I’m reminded of the two Easters that we spent in non Christian countries. In Japan, we did attend a Christian church and celebrated Easter there, but outside the walls of the church, there was no recognition of Easter at all. In China, where we weren’t part of any Christian organization, I’ll always remember that we went out for dinner with a couple of our college students on Easter Sunday and ate roast duck and bullfrog! Not frog’s legs, the whole frog! It was delicious, but I digress! At the end of that day, I wrote this and I think it applies as well to our current situation as it did then.

“Easter isn’t really about what we eat or who we spend the day with. Whether we’re with family around a table laden with ham and all the trimmings or in a shopping mall in China eating bullfrog, as Christians, Easter is at the centre of who we are and what we believe.”

 

Too busy for fashion!

LogoI haven’t had much time to think about fashion this week. In fact, I wore the same bright blue t-shirt every morning. It identified me as one of the volunteer staff at Vacation Bible School at our church. Every morning I’ve taken kids from kindergarten to grade 6 on Wild Bible Adventures, telling them the Old Testament Exodus story and teaching them about God’s goodness through interactive, experiential storytelling. I made 24 pounds of playdoh. I created the Red Sea and the Jordan River with sheets of blue plastic and other bits and pieces. I converted the kitchen door into the entrance to Pharoah’s palace and one of the church teens into Pharoah. I scrunched up bits of paper until my hands hurt making hail for the kids to throw at Pharoah. You can bet that they loved that part! It’s been fun and it’s been tiring and it reminded me that even after twelve years of retirement I still love teaching!

Yesterday was a particularly long day. Richard and I snuck out of VBS a bit early and drove two hours to the city to meet with my doctor and discuss possible options for dealing with Cancer #3. Once again, Dr W assured me that papillary thyroid cancer is usually slow-growing and non aggressive. After using ultrasound to determine that mine has not changed noticeably since he last looked at it three months ago, he suggested that simply monitoring it might be the best direction to go. I love the fact that he sees me as a whole person though and that he wanted me to have a part in the decision making process. He was perfectly willing to go ahead and schedule surgery if living with another, different cancerous growth was going to freak me out too much. Since I assured him that it wasn’t and that I trust his judgement, we’ve decided to leave it for the time being and look at it again in three months.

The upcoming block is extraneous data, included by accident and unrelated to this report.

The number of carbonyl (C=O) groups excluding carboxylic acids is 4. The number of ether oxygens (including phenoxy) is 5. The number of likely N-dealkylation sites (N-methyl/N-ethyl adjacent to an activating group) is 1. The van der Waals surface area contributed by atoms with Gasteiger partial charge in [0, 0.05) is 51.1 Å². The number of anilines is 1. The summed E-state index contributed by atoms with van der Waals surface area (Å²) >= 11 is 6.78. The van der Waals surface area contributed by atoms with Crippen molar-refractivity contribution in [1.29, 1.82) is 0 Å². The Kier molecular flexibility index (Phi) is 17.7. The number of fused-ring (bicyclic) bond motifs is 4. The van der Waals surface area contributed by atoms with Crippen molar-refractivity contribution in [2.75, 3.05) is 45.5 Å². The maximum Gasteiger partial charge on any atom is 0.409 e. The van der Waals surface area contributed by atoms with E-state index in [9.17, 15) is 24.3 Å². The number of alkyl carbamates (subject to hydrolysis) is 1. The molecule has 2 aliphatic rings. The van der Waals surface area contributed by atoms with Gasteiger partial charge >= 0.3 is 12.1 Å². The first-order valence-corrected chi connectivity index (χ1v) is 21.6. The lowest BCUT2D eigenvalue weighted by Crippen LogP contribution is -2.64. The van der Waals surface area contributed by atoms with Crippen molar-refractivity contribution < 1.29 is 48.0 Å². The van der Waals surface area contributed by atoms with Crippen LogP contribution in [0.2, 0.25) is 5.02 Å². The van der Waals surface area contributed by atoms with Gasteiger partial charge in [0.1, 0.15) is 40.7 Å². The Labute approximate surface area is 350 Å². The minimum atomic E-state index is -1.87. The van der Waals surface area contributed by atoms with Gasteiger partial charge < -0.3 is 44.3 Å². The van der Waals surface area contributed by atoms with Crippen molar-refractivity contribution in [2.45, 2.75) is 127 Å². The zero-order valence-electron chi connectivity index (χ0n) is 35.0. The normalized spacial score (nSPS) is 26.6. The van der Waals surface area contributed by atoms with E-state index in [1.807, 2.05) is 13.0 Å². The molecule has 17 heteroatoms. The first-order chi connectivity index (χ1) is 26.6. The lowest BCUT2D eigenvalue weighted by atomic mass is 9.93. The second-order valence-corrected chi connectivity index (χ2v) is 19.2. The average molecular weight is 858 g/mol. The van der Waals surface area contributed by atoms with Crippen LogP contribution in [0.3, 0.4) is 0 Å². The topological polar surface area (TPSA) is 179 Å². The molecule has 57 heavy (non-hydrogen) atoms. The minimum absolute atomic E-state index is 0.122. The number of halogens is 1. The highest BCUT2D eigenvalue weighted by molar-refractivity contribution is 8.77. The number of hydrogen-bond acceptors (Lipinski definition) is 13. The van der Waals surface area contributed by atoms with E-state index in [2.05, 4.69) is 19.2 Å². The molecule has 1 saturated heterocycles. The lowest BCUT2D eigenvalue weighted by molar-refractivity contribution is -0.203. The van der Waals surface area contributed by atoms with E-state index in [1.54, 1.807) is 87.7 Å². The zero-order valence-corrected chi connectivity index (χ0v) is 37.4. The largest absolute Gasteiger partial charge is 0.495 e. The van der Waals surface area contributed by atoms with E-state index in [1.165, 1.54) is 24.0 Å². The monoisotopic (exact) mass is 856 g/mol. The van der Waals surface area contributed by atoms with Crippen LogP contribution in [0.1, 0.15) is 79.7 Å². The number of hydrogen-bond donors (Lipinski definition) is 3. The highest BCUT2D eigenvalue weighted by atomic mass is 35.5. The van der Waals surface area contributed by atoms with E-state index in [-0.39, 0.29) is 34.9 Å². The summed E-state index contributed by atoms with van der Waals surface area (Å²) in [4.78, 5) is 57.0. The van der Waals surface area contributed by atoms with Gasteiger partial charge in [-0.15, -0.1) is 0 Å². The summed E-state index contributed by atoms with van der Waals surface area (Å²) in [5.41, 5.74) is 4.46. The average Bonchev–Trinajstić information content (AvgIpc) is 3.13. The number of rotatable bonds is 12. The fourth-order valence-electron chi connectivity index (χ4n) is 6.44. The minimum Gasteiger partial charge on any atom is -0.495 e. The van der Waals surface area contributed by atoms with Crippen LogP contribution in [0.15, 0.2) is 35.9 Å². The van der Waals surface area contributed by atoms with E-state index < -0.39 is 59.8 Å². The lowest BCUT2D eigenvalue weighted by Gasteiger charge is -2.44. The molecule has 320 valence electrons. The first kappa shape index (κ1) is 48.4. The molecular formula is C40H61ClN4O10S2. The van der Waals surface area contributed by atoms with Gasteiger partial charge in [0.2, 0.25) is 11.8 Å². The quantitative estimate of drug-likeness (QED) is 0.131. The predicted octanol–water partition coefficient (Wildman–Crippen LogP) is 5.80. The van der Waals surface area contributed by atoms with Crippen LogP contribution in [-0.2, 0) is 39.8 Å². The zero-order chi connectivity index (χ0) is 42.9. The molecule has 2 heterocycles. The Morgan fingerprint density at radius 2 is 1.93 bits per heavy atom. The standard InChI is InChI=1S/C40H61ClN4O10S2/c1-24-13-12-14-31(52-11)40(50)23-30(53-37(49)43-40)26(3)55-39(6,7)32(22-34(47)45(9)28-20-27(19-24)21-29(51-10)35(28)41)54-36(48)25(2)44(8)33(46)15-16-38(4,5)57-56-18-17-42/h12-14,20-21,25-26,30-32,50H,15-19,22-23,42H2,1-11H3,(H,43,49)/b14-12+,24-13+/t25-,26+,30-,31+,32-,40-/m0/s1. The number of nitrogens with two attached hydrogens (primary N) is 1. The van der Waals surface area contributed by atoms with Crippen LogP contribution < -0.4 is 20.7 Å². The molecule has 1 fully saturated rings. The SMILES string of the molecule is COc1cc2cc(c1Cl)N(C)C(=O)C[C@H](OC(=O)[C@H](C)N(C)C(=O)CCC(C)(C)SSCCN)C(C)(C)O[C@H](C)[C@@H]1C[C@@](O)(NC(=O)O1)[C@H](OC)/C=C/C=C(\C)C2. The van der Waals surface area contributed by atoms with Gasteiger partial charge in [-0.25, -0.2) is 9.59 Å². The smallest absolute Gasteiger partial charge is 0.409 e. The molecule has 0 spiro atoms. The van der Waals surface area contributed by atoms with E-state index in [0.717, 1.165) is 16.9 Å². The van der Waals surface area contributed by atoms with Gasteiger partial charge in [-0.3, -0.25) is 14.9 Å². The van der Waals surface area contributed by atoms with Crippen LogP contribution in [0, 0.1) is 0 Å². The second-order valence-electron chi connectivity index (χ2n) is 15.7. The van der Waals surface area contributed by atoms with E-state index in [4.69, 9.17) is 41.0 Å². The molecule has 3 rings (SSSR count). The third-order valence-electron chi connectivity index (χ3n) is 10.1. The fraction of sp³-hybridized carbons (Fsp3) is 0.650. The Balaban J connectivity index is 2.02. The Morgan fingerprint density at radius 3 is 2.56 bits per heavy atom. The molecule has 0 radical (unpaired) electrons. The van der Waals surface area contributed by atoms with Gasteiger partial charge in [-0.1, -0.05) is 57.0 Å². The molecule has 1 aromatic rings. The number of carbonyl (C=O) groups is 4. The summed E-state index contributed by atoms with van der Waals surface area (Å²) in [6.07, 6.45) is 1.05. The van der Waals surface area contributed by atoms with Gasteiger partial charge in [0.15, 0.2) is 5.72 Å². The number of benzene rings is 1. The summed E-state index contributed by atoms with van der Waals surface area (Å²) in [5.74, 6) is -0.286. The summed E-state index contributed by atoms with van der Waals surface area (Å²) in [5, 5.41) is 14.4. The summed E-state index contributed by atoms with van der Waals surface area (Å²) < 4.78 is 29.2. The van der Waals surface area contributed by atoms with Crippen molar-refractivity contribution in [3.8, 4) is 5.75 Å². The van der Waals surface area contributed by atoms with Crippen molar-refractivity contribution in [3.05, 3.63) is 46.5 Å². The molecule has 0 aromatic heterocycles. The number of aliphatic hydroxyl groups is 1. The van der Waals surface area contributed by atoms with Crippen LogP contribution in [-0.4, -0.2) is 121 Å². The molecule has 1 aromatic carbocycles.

After running a few other errands in the city and stopping for supper on the way home, we were back at the church later in the evening setting up for our final day of VBS today.

So, since I really haven’t had time to write a proper fashion post this week, I’ll simply leave you with a thought provoking quote from French fashion designer, Coco Chanel, who passed away in 1971 at the age of 87, and next week I’ll do my best to get back to writing something more substantial!

Coco Chanel quote

Do you agree? I’d love to know what you think.

We aren’t what we wear

logoI recently had an interesting conversation with two young women that I tutor. Members of the Old Colony Mennonites who have been relocating to Canada from Mexico in recent years, they wear traditional dresses and kerchiefs. I’ve been teaching them to read, a skill they didn’t have the opportunity to learn as children. One of their many reasons for wanting to learn to read  is so that they can read the Bible, so we’ve been using a children’s Bible story book as one of our texts.

“Do we have different Bibles or do we just understand it differently?” M asked me after one of our recent sessions. “Our Bible says that we should wear dresses and cover our heads,” she continued. She was clearly referring to the fact that I don’t dress that way.

So what does the Bible actually say?

“A woman must not wear men’s clothing, nor a man wear women’s clothing, for the Lord your God detests anyone who does this.” Deuteronomy 22:5